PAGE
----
Teaberry

The Terror of Teaberry, the final race in the 2011 Michaux Endurance Series is the hardest mountain bike race in my world. I say this even after doing more-or-less the same course in the 2010 and 2009 editions of this race. You need to have your equipment dialed, every bit of your peak fitness, and confidence to test your skills to the limit just to finish safely. A slow progression of system failures lead to a showing that I’d like to soon forget, let alone share.

I drive up to the race venue with my frequent travel partner Jed Prentice. I finished just ahead of Jed last weekend at Revenge of the Rattlesnake which he doesn’t like very much since he’s the better rider. As we line up at the start, the only Masters racer I see that I care about is Paul Wojack from New York. Paul is just over 4 minutes ahead of me in the series, but if I beat him by the same amount I did in the Summer race, I’ll win the Master’s series.

Bang! We’re off in a rare mass start. Thinking the Master’s will be started in the 3rd or 4th wave which is typical, we’re all off together. I’m lined up way in the back so I spend the first several minutes trying to work my way up into the top 30% It’s at times pointless since the early single track is narrow. Finally we spend 10 minutes or so on a double track section with lots of passing room. I’m finally able to establish the position I’m after and so settle down a bit. No sign of Paul… but his typical MO is to mark who he thinks is the rider who’s the biggest threat and attack at the first sign of weakness.

Be Terrified

My first mistake of the day was to participate in Cross Practice the day before the race on my sweet new Cronus CX. Bad idea. Even though the total mileage of the practice was something like 12, the drills involve lots of high energy movements: dismounts, remounts,
shouldering, running… all at high speed. It was a good practice, but not the thing to be doing the day before the hardest mountain bike race in my world. At the time, it didn’t seem to hard, but the leg soreness when I woke up Sunday morning told a different story. Now that I’d been on the gas for 20 minutes, I could tell I wasn’t 100%.

As we finally dive into the first tricky single track, I’m having difficulty seeing through my fogged glasses. It feels pretty close to 100% humidity in the forest. After several rounds of dicey one handed riding trying to clear the fog with swipes from the glove of my other hand, I give up and stuff the glasses in a pocket. This maneuver is usually a last resort since my glasses are prescription. Being near-sighted tends to make me look less up the trail and more down directly in front of me without my glasses since I can’t see as clearly without them. Strike two.

It’s not raining but the rocks are pretty greasy from the humidity. My third strike was to mount some barely 2.0 mud tires that I’d never ridden before on my Superfly 100 in anticipation of a wet and muddy outing. Despite all the rain in the week leading up to Teaberry, A) It was not really muddy and B) Mud tires don’t work on rocks! Those prominent knobs don’t sink into rock. Instead they just slide off. And because a 2.0 tire requires more pressure than say a 2.3 tire, you do a lot of bouncing off of those rocks. My conclusion is my setup is downright dangerous… The normally awesome Superfly was stunted like a football player wearing flop-flops. I was trying to ride my bike down a luge track without studded tires. I’m not riding well.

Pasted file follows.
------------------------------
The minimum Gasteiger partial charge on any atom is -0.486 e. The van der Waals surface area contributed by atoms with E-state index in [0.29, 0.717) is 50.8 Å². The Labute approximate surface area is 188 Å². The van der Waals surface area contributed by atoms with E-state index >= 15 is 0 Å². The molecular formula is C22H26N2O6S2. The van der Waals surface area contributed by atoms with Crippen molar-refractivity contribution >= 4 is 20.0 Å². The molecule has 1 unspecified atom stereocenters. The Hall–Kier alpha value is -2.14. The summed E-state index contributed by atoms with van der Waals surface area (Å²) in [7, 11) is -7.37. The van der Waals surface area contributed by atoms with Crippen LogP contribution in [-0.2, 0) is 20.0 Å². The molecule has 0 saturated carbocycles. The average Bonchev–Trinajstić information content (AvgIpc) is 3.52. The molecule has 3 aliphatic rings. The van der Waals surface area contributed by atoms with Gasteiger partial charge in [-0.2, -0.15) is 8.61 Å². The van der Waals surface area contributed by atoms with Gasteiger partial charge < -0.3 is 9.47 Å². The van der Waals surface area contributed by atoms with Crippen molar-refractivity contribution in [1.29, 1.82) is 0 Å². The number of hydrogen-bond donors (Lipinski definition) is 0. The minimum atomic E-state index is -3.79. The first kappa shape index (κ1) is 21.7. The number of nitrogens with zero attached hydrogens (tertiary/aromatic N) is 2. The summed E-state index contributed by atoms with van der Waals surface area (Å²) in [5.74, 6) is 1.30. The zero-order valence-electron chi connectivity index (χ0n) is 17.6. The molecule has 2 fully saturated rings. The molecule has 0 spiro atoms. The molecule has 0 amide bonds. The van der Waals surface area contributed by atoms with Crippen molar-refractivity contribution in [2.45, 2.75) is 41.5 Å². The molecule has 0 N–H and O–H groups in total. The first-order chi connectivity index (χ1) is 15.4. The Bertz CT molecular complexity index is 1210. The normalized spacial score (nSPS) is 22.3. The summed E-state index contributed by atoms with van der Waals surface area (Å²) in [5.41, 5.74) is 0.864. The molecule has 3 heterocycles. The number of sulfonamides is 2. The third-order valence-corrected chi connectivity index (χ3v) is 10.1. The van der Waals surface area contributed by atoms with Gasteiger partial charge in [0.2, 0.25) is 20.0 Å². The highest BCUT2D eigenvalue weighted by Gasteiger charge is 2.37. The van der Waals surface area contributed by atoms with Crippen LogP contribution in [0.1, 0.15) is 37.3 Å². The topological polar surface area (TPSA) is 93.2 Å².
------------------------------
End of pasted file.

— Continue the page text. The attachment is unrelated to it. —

We pop out onto some smoother double track for a short while. As if on queue, Paul motors by. The race has barely started, but I’ve already checked out. I don’t chase. I’m worried about surviving this outing unhurt. My pace is already reduced to a slower and safer level.

The boulder fields and ridge riding don’t disappoint. I’m riding even less of them than last year. I pass crew teammate Gordon Davies fixing a flat. Twenty minutes later I see Jed at Aid Station 3 with a broken saddle. He’s trying to reattach it to the post with zip-ties. Michaux can be rough on equipment. Duct tape and bailing wire would probably also be helpful to have along except for the extra weight and bulk.

Soon Gordon passes and I’m briefly motivated to stay on his wheel as if my precarious tire situation would somehow magically go away. I’m able to stay with Gordon for a mile or so, but he slips away as my hap-hazard trajectory forces first a pedal strike then a near endo. I settle down again.

With five miles to go Jed finally gets by me after a very long repair stop. He’s riding strong trying to hang onto his series lead even though he knows he’ll be lucky to podium today.

I finally finish at 5:14 exactly a half hour slower than Paul. Not my best showing but good enough for 2nd behind Paul in the Master’s class in the Series. Jed and Gordon finished 3rd and 2nd in the Vet class behind Bike Line’s Mike Stevens. Despite all the problems today, Jed managed to snag the Series win in the Vet class. Congrats to Jed and Paul for their Series wins!

Crew teammate Mike Keefer managed to snag the Men’s open series win despite being beaten the currently flying Robbie Spreng. Nipping at the tail of Keefer were Harlan Price and Justin Pokrivka both on single speeds finishing 1st and 2nd in that category. Amazing! Frequent travel companion Churtle, the queen of Michaux, rode uncontested into 1st place on the day and for the series. Nice way to end your season my fast friend!

Hat’s off to the folks at Gettysburg Bikes and all the Cupcake volunteers that tirelessly put on this fantastic series year after year. These are the best races around. Always challenging. Always humbling.

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One Response to “Teaberry”

  1. […] Roger Masse 29er Crew It's not about the racing – it's about the people racing « Teaberry […]

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